Our plan is to rest tomorrow and perhaps give the summit another go in the next few days. We will see."

We'll post again today when (if) we here directly from Anders.....

Wednesday, June 26, 2013

AC Denali Post 3: Expedition Overview

RC here and I wanted to give you a brief overview of what lies ahead for Anders and his climbing team--so here it goes:

Denali (which means the "High One" in Athabascan--local folks), aka Mount McKinley is of course the highest mountain in North America and one of the Seven Summits.  It's summit is 20,320 feet and as such it is the 3rd highest of the fabled Seven Summits behind Everest and Aconcagua.   However, since Denali stands at a latitude of 63 degrees north (which is parallel to the Hudson Bay and central Scandinavia) the altitude actually affects one's body as if it was several thousand feet higher (the air in thinner, the closer one gets to the poles).  Denali is just 200 miles south of the Arctic Circle and during the winter, it is one of the coldest places on Earth with temperatures routinely dropping below -95 degrees and with winds frequently higher than 150 mph.  In fact, on the first winter ascent of Denali (in 1967), the temperature dropped to an incredible -148 degrees F!  (Another effect of this high latitude is that it never really gets dark and indeed, Anders did not even bother to bring a headlamp even though most of his climbing will be at night.)

Anders, fortunately won't face these winter temperature extremes but make no mistake about it, Denali and it's formidable weather will present significant challenges--certainly during this expedition he will need to function and survive in -40 degrees and most likely have to sit-out several day snow storms with 5+ feet of snow.  Denali is considered more challenging in many respects than Everest since there are no porters or donkeys to assist in load carrying.  At each camp, Anders and his team will need to build their campsite, creating snow-walls to protect against the fierce wind.  They'll have to boil snow to have water to make meals and drinks.  They'll have to cache their supplies 6 feet down in the snow so that the Ravens that populate Denali's slopes don't eat their food and ravage their equipment.

Anders is in Talkeetna today and he and his team spent the day preparing their equipment for the days ahead.  Soon, and perhaps tomorrow, they'll fly to the base of the Kahiltna Glacier where they will face an 18 mile and 15,000+ climb to the summit.  The vertical in this climb is greater than mountaineers seeking to summit Everest have to overcome!  In fact, it has the highest base to summit of any mountain on earth that is entirely above sea level.  In terms of topographical prominice it is the third largest of all of the world's mountains behind Everest and Aconcagua.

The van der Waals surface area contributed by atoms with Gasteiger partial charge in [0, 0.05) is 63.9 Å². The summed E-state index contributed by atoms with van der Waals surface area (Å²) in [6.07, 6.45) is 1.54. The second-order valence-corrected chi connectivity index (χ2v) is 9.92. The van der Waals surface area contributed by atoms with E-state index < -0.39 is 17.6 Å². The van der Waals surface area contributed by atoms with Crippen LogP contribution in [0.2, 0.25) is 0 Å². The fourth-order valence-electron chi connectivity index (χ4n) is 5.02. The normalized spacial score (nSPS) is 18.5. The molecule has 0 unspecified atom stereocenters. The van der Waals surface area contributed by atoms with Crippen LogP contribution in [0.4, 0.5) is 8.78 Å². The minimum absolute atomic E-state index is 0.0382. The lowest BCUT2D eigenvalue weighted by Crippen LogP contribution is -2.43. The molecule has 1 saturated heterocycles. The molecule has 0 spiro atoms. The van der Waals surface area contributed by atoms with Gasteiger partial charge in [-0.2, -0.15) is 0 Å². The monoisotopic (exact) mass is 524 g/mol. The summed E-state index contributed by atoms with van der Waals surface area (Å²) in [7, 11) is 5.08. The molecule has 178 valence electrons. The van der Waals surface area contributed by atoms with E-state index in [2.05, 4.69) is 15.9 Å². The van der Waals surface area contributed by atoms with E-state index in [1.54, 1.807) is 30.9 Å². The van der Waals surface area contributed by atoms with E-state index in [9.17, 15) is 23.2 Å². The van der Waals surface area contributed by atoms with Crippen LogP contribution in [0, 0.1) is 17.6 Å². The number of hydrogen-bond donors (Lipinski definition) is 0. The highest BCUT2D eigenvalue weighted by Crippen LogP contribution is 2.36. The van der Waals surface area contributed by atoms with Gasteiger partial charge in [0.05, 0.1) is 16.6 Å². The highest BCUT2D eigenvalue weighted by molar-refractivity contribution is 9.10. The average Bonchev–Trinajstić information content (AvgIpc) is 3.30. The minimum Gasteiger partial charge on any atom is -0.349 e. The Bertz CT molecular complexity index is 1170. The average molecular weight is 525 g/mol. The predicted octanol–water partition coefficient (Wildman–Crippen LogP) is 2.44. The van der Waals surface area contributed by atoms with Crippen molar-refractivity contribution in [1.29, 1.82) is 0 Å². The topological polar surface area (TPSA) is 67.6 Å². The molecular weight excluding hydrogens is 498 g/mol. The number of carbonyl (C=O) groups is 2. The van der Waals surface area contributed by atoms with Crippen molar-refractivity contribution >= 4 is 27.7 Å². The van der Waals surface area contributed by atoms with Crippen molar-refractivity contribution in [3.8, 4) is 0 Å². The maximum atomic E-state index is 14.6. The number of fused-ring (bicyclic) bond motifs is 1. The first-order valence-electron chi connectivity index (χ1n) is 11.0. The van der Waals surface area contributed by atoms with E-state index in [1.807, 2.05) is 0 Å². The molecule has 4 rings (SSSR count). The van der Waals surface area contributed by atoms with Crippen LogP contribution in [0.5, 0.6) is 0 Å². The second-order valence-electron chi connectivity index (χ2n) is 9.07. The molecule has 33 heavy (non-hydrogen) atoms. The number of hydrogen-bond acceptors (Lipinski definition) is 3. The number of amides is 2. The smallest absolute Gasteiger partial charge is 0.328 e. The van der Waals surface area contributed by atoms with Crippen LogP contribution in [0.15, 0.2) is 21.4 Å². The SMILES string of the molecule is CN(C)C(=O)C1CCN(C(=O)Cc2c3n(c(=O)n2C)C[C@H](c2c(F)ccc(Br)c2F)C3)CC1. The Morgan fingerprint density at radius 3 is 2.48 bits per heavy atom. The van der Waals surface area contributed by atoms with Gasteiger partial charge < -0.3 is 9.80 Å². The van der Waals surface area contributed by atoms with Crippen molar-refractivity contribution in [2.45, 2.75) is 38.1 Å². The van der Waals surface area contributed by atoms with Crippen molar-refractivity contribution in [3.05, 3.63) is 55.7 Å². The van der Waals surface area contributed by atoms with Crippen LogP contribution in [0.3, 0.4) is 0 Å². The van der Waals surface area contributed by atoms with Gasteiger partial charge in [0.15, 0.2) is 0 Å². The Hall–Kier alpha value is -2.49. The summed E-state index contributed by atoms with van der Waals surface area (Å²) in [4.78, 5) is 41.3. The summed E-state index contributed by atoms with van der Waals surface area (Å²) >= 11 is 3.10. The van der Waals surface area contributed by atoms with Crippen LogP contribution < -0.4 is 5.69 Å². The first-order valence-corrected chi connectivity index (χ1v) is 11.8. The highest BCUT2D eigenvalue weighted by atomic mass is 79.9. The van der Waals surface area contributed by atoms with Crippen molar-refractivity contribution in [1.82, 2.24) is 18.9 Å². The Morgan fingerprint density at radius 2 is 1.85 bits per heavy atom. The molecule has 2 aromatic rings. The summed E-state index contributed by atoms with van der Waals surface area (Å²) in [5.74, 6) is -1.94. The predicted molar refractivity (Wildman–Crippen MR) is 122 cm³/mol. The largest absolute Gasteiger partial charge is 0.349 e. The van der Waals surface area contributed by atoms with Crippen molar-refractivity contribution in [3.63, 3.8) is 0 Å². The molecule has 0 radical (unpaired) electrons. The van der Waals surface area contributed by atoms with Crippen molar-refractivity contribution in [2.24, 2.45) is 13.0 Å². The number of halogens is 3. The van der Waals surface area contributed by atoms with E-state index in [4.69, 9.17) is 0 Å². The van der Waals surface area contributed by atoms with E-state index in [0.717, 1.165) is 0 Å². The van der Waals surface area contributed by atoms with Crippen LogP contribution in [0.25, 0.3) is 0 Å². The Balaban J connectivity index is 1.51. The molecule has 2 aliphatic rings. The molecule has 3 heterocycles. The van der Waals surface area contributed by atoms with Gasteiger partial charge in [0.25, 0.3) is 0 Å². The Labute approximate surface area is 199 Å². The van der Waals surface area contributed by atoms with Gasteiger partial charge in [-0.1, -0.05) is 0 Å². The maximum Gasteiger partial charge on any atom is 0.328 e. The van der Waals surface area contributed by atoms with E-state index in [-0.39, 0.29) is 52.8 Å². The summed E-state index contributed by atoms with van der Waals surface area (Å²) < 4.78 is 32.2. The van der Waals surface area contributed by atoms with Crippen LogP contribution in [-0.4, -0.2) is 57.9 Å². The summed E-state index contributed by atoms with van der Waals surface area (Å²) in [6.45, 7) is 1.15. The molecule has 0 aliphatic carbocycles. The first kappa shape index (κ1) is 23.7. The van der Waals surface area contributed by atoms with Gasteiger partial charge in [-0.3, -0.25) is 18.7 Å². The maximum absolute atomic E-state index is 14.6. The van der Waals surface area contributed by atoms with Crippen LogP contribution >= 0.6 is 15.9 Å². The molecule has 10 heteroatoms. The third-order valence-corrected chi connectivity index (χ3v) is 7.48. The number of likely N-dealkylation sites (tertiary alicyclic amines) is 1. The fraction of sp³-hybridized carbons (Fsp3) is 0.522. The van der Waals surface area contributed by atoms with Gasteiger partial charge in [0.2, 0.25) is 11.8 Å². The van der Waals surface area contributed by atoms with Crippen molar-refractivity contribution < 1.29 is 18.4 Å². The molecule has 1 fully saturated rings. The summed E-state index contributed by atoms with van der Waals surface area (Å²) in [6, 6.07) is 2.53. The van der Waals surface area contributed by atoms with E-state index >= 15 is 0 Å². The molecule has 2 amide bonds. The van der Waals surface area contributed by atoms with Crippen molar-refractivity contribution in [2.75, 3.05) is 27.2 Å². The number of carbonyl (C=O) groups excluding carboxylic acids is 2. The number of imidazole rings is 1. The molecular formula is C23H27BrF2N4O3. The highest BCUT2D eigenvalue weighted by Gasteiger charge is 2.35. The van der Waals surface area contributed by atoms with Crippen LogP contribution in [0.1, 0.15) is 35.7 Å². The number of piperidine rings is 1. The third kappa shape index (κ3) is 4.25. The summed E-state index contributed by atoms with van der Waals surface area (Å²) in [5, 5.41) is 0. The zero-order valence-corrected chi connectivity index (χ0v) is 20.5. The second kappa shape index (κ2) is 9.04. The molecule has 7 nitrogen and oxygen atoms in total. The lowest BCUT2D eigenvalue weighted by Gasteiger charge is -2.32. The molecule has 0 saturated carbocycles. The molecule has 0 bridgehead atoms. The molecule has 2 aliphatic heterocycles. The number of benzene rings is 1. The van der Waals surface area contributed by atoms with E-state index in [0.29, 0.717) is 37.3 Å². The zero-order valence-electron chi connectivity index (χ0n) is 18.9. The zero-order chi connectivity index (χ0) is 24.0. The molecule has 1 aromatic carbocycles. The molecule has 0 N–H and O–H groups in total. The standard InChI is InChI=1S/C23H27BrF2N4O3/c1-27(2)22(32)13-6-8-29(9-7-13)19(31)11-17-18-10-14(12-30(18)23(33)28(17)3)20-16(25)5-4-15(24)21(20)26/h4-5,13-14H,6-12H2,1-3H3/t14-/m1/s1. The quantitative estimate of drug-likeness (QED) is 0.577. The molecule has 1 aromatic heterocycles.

On the climb, Anders and his team will establish 4-5 camps--often making double carries from one camp to the next.  They'll for the most part travel at night--leaving around 2 a.m. as it is very warm during the day now on Denali and the risk of crevasse penetration and rock fall is higher as the temperature increases.  Denali has the greatest crevasse risk of any of the Seven, although the Khumbu Ice Fall on the south side of Everest is certainly more of an objective danger than Anders will face on this climb.

Anders is climbing with an RMI team of 8 clients and 4 guides, including the legendary David Hahn (whom we'll detail on in a latter post).  This is RMI's 7th and last Denali team of the year.  So far, in 2013, RMI teams have enjoyed great success with the first 5 teams all summitting and the 6th still on the mountain.  Normally, about 1000 people each year attempt to summit Denali and the long-term average success rate is around 54%---although, this rate is lower later in the year as the heat makes conditions dicier.

Here is an excerpt from the team's blog yesterday:

"The last RMI Denali team of the 2013 climbing season is in place in Talkeetna.  All people (12) and all baggage (24 plus) made it to Anchorage without delay.  We met at four in the afternoon and shortly thereafter we’d connected with Bill, our Denali Overland shuttle driver and we began the shuttle to Talkeetna.  We got to feel the much discussed heat wave… It was hot.  We took a short break in Wasilla, to take on final provisions, and then Bill took us up to Talkeetna town.  Most elected to take it easy on this jet lagged evening, settling down to a comfy night in the Talkeetna Motel.
  Work starts tomorrow."

We talked to Anders tonight after he finished up the day's work.  He has met up with his team and likes them.  He was thrilled to meet Dave Hahn and during equipment check Dave complimented him on his crampons (which are mine) so that was kinda fun!  They had a very long day in Talkeetna today at the airport hanger sorting through their equipment and they are all set to go potentially tomorrow morning local time.  Anders has 71 pounds of personal gear and will carry another 30-40 pounds of group gear---having experienced a bit of what that is like I must say this represents an extraordinary physical's easy to dismiss this piece of data as numbers or stats but it really is pretty amazing when I think about the physical challenge that Anders will face--physically propelling 100+ pounds at altitude over 5-9 hours is not an easy challenge for sure.